“FSU’s implementation marks a significant milestone in the growth of Islandora as a common digital platform that can serve all of Florida’s public universities and colleges,” commented Florida Virtual Campus Executive Director Don Muccino. “As a development partner, FSU provided tremendous insight into the unique needs and challenges that university libraries have in managing their large digital collections and making those resources easily available to their students, faculty and staff.”

These partnerships enabled the project to succeed. “Our collaborative relationships with FLVC as well as with LYRASIS have made this development possible,” said Dean Zimmerman. “Our combined efforts will provide Islandora capabilities to many other libraries in Florida and nationally.”

The mission of the University Libraries is to Advance academic excellence and success for FSU and the broader scholarly community through intellectual discovery and dynamic engagement. For more information about the FSU Libraries, please visit

A Century of Seasons: Early FSU Sports History

December 9, 2013

Florida State University’s Special Collections presents A Century of Seasons: The History of Florida State Athletics.  Visitors are invited to explore the history of Florida State athletics, which spans over ten decades, from the turn of the century to the modern day.  Beginning in 1905 and ending in 1947 Tallahassee’s campus was a women’s college, then known as Florida State Women’s College (F.S.C.W.).  These forty-years were marked by energetic school spirit, enthusiastic intramural rivalries and vibrant traditions.   A Century of Seasons highlights this age of intramural competition between Odd and Even classes with images, documents and artifacts.

F.S.C.W. intramural teams compete in a basketball game as fans watch from the sidelines.

F.S.C.W.’s 1914 intramural basketball teams compete as fans watch from the sidelines.

Basketball was phenomenally popular during the F.S.W.C years and, arguably, the most anticipated event of the year was the Thanksgiving Day competition.  Photographs of the game and the athletes tell the story of this highly anticipated event and the women who competed in it.  The exhibit also includes photographs and artifacts documenting minor and non-traditional sports played on campus over this period, including archery and an aquatic sport known as prelo.  Wooden dumbbells from the early twentieth century have survived and are displayed next to an image of the tumbling class putting them to use.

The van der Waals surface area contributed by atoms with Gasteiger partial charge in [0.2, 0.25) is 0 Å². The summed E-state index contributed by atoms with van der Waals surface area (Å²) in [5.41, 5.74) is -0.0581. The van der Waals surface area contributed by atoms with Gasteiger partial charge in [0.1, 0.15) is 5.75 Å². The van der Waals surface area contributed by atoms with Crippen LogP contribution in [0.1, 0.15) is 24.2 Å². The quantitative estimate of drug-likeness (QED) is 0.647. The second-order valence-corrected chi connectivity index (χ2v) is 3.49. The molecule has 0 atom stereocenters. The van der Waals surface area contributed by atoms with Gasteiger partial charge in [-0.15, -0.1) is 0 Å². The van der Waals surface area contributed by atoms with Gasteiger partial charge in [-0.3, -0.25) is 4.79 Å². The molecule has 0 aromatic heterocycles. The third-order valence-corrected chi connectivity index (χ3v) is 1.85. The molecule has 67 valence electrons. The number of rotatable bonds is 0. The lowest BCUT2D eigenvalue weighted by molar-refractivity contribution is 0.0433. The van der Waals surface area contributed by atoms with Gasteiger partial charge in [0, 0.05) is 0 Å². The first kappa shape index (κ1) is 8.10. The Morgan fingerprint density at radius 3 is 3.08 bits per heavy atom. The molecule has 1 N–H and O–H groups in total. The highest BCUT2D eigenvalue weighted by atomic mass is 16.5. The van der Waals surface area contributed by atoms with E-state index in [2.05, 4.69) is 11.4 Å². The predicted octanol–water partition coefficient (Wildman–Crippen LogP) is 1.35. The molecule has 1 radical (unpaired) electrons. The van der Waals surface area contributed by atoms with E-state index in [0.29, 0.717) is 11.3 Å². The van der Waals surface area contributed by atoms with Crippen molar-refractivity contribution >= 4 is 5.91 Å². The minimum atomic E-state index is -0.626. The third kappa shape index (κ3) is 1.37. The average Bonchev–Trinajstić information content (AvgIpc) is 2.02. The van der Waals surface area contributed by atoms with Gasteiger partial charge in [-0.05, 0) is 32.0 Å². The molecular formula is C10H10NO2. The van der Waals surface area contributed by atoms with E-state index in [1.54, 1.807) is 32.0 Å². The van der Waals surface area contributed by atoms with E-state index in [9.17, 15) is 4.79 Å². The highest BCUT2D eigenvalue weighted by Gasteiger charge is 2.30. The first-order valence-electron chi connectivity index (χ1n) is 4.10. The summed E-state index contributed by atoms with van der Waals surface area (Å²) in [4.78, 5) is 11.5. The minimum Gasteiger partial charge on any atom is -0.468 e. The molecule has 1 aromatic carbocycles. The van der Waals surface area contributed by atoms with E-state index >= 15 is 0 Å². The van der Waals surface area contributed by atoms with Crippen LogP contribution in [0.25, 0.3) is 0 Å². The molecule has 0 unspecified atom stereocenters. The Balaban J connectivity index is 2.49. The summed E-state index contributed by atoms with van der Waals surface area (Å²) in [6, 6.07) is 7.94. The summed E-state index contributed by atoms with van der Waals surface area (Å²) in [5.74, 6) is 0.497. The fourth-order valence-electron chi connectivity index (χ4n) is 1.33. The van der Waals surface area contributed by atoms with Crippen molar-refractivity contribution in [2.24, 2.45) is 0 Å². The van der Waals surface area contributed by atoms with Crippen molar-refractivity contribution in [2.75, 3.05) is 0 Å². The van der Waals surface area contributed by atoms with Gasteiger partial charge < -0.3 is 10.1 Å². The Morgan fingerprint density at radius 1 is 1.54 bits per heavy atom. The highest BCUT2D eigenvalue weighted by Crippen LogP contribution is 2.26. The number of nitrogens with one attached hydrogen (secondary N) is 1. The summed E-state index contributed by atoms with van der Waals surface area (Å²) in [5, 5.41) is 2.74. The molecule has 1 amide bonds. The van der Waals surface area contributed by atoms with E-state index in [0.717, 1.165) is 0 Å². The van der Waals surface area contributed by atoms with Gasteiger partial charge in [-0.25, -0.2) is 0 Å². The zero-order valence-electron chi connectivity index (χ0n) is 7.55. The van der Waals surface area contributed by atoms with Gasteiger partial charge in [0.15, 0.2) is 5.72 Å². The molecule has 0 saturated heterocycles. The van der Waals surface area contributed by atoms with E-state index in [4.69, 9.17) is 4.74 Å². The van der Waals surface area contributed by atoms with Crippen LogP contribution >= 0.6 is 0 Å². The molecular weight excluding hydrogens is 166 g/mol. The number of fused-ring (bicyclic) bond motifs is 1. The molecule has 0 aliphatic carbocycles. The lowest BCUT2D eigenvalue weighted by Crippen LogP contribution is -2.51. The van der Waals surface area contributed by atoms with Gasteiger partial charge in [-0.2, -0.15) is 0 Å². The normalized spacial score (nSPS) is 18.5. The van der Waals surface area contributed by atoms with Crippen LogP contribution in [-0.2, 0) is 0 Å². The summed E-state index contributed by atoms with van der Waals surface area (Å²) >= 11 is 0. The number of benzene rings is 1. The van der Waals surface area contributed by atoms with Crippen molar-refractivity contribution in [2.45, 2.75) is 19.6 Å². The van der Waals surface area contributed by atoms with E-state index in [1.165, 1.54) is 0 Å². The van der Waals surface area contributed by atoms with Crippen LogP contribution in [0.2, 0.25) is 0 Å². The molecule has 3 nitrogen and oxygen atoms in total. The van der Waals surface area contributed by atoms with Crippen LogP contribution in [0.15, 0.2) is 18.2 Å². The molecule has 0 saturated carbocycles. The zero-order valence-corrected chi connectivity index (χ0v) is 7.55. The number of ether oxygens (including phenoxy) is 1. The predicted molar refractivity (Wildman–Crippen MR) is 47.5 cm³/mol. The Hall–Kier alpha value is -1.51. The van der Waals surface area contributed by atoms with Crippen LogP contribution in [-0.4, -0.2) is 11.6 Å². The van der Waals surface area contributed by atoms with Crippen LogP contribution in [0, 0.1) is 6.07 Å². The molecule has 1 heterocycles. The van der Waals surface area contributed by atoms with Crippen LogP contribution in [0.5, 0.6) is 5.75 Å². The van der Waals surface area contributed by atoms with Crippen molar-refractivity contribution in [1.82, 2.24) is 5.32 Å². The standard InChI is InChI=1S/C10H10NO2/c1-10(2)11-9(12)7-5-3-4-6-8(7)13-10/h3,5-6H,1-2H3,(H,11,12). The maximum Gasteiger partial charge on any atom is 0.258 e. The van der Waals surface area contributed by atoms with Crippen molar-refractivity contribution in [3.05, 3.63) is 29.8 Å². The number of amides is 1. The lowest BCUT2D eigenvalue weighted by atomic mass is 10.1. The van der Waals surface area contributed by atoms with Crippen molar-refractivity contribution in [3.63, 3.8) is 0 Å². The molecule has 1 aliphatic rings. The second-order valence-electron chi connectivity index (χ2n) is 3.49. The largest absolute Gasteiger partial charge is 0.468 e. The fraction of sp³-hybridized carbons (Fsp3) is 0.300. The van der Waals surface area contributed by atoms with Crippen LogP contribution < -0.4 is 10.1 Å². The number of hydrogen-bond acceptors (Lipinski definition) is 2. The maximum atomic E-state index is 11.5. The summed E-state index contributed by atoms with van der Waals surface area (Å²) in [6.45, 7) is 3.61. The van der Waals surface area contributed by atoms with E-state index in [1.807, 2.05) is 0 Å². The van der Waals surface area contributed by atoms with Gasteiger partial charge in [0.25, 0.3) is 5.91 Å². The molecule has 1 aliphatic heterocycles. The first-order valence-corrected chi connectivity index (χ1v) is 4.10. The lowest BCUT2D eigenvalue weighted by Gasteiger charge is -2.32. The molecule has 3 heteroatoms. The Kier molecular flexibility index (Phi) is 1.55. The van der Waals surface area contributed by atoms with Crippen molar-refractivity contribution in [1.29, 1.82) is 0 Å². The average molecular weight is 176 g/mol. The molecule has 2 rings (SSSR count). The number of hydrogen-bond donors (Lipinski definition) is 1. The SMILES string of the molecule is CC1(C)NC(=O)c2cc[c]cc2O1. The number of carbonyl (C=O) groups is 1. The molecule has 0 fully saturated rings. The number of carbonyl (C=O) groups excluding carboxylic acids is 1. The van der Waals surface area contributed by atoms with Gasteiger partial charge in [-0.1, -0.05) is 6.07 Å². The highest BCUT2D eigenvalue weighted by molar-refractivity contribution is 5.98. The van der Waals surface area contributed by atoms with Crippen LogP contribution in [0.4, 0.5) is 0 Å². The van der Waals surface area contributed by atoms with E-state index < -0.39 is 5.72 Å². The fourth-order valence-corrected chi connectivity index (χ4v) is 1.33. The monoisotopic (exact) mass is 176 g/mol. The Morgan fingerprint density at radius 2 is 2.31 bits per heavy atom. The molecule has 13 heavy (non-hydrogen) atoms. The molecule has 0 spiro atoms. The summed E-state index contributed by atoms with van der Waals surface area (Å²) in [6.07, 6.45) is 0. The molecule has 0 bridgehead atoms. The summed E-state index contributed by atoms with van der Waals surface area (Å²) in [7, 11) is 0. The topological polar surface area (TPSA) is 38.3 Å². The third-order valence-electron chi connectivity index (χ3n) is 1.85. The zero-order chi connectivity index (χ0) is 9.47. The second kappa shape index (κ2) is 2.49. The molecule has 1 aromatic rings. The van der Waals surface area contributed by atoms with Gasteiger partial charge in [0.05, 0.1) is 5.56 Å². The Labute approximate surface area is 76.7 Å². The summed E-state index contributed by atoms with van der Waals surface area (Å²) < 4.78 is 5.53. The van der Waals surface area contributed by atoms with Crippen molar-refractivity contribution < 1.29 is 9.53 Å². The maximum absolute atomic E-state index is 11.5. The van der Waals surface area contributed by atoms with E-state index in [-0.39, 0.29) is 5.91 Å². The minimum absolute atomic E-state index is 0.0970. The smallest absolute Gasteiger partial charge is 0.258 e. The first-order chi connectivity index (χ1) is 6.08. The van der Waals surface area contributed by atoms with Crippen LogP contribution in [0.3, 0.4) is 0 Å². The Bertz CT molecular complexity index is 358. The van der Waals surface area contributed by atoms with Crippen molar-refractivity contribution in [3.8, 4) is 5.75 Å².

A collection of student scrapbooks, which contain unique photographs and ephemera from sporting events and provide a fascinating look at the way athletics, affected the daily lives of students.  Each of the scrapbooks displayed portrays the personality of its owner and the collected photographs, newspaper clippings and ephemera with the scrapbooks shows a unique perspective on the athletes and fans who attended the university when it was yet young.

A Century of Seasons: The History of Florida State Athletics is open from 10am-6pm in the Strozier Exhibit Room until February 2014.

Up close and personal with FSU ACC Championship Rings

December 6, 2013
ACC Championship Ring

ACC Championship ring from 1996

Excitement is in the air at Florida State! With the Seminoles finishing their regular season undefeated, heading to the ACC Championship Game on Saturday, and favored to play in the BCS National Championship, FSU fans have renewed pride after what some call the “Lost Decade.”

The Atlantic Coast Conference, or ACC, was created in 1953, and its charter members included Clemson, Duke, Maryland, North Carolina, North Carolina State, South Carolina, and Wake Forest. FSU didn’t join the conference until 1991, but immediately began to dominate the competition and have been ACC champions 13 times, making the Seminoles the most victorious team in the conference.

Championship rings have been a tradition in America since the 1920s. Because a sports team is only awarded one trophy, players, coaches, and staff are presented rings as a token of their victory. Prior to rings, teams were often given pocket watches or pins.

ACC champion rings that were presented to President D’Alemberte. Years left to right: 2000, 1995, 1997.

FSU’s Heritage Protocol is fortunate to have accessioned FSU President Sandy D’Alemberte’s championship rings from his tenure from 1994-2003. President D’Alemberte’s time as a president is synchronous to the Seminole’s reign as ACC Champs.